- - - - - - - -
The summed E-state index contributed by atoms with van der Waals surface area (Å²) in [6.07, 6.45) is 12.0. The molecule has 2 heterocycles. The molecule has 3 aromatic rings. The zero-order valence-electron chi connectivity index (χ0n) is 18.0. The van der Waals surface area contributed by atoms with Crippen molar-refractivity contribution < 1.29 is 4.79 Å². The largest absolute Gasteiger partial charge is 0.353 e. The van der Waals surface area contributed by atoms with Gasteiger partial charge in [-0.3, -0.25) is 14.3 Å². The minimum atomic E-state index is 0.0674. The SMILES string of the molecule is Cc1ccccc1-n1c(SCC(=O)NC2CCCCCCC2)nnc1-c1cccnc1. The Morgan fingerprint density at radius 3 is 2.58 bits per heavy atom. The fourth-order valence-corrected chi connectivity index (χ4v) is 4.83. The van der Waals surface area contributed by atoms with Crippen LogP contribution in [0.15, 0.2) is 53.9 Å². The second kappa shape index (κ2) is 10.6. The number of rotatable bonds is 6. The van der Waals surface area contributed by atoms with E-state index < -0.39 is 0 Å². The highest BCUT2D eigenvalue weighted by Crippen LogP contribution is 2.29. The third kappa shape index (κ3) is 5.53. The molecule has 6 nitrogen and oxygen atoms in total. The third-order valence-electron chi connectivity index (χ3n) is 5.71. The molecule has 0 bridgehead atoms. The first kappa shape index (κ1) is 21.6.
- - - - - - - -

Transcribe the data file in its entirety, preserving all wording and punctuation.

The summed E-state index contributed by atoms with van der Waals surface area (Å²) in [6.07, 6.45) is 12.0. The molecule has 2 heterocycles. The molecule has 3 aromatic rings. The zero-order valence-electron chi connectivity index (χ0n) is 18.0. The van der Waals surface area contributed by atoms with Crippen molar-refractivity contribution < 1.29 is 4.79 Å². The largest absolute Gasteiger partial charge is 0.353 e. The van der Waals surface area contributed by atoms with Gasteiger partial charge in [-0.3, -0.25) is 14.3 Å². The minimum atomic E-state index is 0.0674. The SMILES string of the molecule is Cc1ccccc1-n1c(SCC(=O)NC2CCCCCCC2)nnc1-c1cccnc1. The Morgan fingerprint density at radius 3 is 2.58 bits per heavy atom. The fourth-order valence-corrected chi connectivity index (χ4v) is 4.83. The van der Waals surface area contributed by atoms with Crippen LogP contribution in [0.15, 0.2) is 53.9 Å². The second kappa shape index (κ2) is 10.6. The number of rotatable bonds is 6. The van der Waals surface area contributed by atoms with E-state index < -0.39 is 0 Å². The highest BCUT2D eigenvalue weighted by Crippen LogP contribution is 2.29. The third kappa shape index (κ3) is 5.53. The molecule has 6 nitrogen and oxygen atoms in total. The third-order valence-electron chi connectivity index (χ3n) is 5.71. The molecule has 0 bridgehead atoms. The first kappa shape index (κ1) is 21.6.